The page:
Waushara County, Wisconsin
part of the WIGenWeb Project

Historical Sites & Museums

Last updated December 23, 2009


- Historical Sites -

Woodland Indian Mounds
Whistler Mounds Park, Hancock
 These historic earthen structures are found in Whistler Mounds Park on Sixth Avenue along the western
shore of Fish Lake adjacent to the Hancock Village Park Campgrounds. Constructed by
the Woodland Indians during the period 650 - 1200 A.D., these mounds were mapped by archeologists in 1916
and are registered in the National Register of Historic Places.
A publication describing all of the mound sites in Waushara County is available at the
Hancock Public Library.


- Museums -

Pioneer Museum
Main Street, Wild Rose
Maintained by the Wild Rose Historical Society, the extensive complex houses many unique treasures.
The starting point is the Elisha and Jane Stewart home located on Main Street. Built in 1884,
each room of this charming Victorian-era home is furnished and decorated as it was originally.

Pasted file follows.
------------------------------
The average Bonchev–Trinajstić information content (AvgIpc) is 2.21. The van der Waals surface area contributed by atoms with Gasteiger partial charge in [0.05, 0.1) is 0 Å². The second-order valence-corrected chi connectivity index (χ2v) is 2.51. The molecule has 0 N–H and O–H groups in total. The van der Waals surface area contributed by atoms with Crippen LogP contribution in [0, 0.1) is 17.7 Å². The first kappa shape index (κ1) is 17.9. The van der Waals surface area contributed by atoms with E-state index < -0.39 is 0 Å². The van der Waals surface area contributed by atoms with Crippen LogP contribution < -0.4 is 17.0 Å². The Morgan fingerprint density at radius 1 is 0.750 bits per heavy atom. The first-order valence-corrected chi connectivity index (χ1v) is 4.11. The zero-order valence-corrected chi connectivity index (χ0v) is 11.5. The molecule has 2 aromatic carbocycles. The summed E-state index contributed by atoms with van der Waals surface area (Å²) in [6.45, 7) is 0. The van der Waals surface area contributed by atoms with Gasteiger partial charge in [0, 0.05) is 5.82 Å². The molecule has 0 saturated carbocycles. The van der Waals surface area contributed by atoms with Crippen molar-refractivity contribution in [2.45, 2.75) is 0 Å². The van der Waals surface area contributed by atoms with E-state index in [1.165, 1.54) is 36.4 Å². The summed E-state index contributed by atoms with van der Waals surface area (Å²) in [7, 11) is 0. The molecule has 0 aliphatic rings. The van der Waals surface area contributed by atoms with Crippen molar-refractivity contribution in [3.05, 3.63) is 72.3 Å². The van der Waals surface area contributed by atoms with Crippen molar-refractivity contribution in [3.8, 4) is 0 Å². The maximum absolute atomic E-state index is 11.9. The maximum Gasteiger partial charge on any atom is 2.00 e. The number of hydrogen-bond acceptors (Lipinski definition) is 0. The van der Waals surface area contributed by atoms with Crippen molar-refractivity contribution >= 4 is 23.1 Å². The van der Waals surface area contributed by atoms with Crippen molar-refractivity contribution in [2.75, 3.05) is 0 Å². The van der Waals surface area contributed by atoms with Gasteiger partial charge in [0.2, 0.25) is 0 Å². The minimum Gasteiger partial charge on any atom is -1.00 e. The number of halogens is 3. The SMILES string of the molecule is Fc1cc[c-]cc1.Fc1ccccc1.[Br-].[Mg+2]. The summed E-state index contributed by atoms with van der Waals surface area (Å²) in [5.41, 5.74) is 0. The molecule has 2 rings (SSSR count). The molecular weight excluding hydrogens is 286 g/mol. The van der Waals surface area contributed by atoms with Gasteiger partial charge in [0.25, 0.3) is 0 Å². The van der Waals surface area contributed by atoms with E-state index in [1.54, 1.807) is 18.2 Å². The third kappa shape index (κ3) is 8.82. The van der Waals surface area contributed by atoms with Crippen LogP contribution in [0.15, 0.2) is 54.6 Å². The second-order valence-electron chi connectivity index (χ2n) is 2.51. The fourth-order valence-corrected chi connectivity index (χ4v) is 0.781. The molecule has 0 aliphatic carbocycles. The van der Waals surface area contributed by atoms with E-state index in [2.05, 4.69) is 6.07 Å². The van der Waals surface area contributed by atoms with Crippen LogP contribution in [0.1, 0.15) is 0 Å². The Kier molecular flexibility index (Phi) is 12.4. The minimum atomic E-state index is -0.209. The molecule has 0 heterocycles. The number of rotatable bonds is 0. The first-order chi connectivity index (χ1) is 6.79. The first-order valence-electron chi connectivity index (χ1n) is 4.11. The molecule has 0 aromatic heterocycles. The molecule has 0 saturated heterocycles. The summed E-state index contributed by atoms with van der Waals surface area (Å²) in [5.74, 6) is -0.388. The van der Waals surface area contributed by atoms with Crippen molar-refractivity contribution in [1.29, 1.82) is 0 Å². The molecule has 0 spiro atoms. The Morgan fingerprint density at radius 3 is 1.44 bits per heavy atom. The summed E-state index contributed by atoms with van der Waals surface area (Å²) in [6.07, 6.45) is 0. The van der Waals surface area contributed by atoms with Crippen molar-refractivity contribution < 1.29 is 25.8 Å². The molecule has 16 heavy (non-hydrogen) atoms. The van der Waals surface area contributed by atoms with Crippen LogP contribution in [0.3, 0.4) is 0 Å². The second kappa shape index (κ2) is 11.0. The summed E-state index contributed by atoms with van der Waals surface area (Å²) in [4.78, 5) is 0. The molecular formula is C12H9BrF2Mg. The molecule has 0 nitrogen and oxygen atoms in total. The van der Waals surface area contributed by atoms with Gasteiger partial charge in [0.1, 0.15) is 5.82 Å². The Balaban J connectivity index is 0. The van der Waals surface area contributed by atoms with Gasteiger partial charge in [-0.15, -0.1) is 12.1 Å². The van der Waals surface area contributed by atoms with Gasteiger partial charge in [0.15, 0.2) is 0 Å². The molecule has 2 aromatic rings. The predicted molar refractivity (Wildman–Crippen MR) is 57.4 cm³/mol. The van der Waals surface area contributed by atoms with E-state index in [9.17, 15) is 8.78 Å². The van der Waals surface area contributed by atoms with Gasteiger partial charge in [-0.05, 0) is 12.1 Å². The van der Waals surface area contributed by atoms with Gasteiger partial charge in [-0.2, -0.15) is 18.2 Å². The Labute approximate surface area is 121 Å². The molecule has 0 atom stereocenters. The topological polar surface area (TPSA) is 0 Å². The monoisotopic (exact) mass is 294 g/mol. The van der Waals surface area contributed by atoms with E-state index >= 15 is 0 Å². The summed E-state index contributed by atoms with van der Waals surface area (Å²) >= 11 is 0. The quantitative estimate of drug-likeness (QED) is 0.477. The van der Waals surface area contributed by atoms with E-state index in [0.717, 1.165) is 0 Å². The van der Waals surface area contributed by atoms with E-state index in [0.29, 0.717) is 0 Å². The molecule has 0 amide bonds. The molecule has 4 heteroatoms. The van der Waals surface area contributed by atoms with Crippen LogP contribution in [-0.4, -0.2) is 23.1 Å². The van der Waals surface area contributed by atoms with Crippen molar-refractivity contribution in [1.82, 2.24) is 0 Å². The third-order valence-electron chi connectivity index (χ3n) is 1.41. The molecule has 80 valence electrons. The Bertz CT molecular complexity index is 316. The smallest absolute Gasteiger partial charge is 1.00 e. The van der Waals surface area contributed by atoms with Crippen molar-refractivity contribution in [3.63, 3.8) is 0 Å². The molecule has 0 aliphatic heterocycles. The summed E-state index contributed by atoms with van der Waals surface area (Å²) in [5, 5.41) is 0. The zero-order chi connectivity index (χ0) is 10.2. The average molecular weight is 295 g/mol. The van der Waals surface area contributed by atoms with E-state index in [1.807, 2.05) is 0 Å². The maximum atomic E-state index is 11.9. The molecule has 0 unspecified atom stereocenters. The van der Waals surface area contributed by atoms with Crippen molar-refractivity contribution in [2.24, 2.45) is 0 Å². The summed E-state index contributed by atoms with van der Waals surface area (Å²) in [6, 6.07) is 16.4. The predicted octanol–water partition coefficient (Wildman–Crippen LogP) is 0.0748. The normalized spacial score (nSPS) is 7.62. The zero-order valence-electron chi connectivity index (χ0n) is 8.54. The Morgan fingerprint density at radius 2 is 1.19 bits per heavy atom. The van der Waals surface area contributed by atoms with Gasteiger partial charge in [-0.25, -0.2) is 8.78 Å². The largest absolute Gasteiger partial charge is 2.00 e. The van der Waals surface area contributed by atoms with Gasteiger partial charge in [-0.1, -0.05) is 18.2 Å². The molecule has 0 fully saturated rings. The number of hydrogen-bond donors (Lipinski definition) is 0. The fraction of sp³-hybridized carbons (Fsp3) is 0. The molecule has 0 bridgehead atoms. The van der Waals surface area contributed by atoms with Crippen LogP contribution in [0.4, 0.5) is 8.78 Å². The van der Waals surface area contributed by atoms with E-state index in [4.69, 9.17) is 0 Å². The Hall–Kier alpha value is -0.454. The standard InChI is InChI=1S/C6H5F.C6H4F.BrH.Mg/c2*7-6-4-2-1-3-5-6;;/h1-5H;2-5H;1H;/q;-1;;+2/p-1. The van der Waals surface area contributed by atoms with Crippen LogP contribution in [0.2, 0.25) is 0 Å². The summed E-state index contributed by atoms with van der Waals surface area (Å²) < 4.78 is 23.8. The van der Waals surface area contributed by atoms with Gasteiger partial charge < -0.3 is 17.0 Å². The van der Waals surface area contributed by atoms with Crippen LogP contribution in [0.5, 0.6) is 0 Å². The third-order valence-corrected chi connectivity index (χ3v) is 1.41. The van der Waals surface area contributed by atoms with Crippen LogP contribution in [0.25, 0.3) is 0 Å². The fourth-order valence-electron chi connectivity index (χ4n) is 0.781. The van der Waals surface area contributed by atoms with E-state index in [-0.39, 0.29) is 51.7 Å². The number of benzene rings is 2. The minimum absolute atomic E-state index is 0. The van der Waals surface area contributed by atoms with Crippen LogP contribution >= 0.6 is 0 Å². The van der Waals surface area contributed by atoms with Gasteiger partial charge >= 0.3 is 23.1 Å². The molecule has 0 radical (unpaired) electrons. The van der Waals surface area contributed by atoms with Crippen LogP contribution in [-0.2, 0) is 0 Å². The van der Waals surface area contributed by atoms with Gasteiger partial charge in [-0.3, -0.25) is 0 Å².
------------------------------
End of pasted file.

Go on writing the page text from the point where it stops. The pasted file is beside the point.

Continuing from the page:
Pioneer Hall, also located on Main Street, once housed a bank and a drug store. Exhibits within this structure include antique dolls, old photographs and newspaper clippings that tell the story of this once bustling little town.
A country school, built in 1894, has been restored and authentically furnished. The barn holds implements used
 in felling forests, breaking the land, planting, cultivating and harvesting crops. A cobbler's bench is also on exhibit. Adjacent to the barn is a blacksmith shop where tools and implements were once forged. In the carriage house
visitors will find a milk wagon, horse-drawn sleigh and cart.
Museum tours are available from 1:00 to 3:00 pm. on Wednesdays and Saturdays
from mid-June through Labor Day. Special group tours by advance arrangement.
Check their webpage for further information.

Waushara County Museum
Saint Marie St., Wautoma
Housed in the old County Jail, the Museum's collections include antique furniture, clothing, artifacts, memorabilia, documents and more. The old sheriff's living quarters, consisting of nine rooms and hallways, are now complete with various exhibits such as a school room, bedroom, war room, country store, kitchen, parlor, jail office and more.
The cell section, which consists of eight rooms and a hallway also has a number of exhibits, including old tools,
office equipment and railroad relics. The jail cells in this two-story section remain, as they were
at the turn of the twentieth century, complete with steel bars and cell doors.


National Register of Historic Places



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Copyright 2006-2012 Paula Vaughan